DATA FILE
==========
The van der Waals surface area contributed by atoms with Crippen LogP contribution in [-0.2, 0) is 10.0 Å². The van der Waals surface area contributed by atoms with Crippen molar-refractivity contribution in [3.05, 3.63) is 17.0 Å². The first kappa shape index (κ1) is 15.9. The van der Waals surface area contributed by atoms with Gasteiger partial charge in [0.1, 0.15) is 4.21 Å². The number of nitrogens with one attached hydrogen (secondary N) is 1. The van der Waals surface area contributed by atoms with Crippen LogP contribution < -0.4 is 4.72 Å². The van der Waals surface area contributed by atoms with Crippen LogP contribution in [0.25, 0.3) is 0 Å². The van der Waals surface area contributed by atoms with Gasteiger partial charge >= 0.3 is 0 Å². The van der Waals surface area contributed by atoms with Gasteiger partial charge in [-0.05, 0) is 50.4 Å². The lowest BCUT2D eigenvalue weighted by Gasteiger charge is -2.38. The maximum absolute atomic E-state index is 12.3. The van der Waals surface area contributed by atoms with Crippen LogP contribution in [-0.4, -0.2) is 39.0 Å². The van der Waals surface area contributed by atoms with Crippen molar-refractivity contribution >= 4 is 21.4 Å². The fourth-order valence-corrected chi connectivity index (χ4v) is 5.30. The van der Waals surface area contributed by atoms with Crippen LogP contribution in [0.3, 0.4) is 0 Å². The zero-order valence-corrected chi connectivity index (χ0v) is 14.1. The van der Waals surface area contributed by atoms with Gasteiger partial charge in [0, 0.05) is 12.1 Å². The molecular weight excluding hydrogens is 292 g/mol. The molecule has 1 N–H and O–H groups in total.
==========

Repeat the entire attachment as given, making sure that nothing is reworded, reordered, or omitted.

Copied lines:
The van der Waals surface area contributed by atoms with Crippen LogP contribution in [-0.2, 0) is 10.0 Å². The van der Waals surface area contributed by atoms with Crippen molar-refractivity contribution in [3.05, 3.63) is 17.0 Å². The first kappa shape index (κ1) is 15.9. The van der Waals surface area contributed by atoms with Gasteiger partial charge in [0.1, 0.15) is 4.21 Å². The number of nitrogens with one attached hydrogen (secondary N) is 1. The van der Waals surface area contributed by atoms with Crippen LogP contribution < -0.4 is 4.72 Å². The van der Waals surface area contributed by atoms with Crippen LogP contribution in [0.25, 0.3) is 0 Å². The van der Waals surface area contributed by atoms with Gasteiger partial charge >= 0.3 is 0 Å². The van der Waals surface area contributed by atoms with Gasteiger partial charge in [-0.05, 0) is 50.4 Å². The lowest BCUT2D eigenvalue weighted by Gasteiger charge is -2.38. The maximum absolute atomic E-state index is 12.3. The van der Waals surface area contributed by atoms with Crippen LogP contribution in [-0.4, -0.2) is 39.0 Å². The van der Waals surface area contributed by atoms with Crippen molar-refractivity contribution >= 4 is 21.4 Å². The fourth-order valence-corrected chi connectivity index (χ4v) is 5.30. The van der Waals surface area contributed by atoms with Crippen LogP contribution in [0.3, 0.4) is 0 Å². The zero-order valence-corrected chi connectivity index (χ0v) is 14.1. The van der Waals surface area contributed by atoms with Gasteiger partial charge in [0, 0.05) is 12.1 Å². The molecular weight excluding hydrogens is 292 g/mol. The molecule has 1 N–H and O–H groups in total.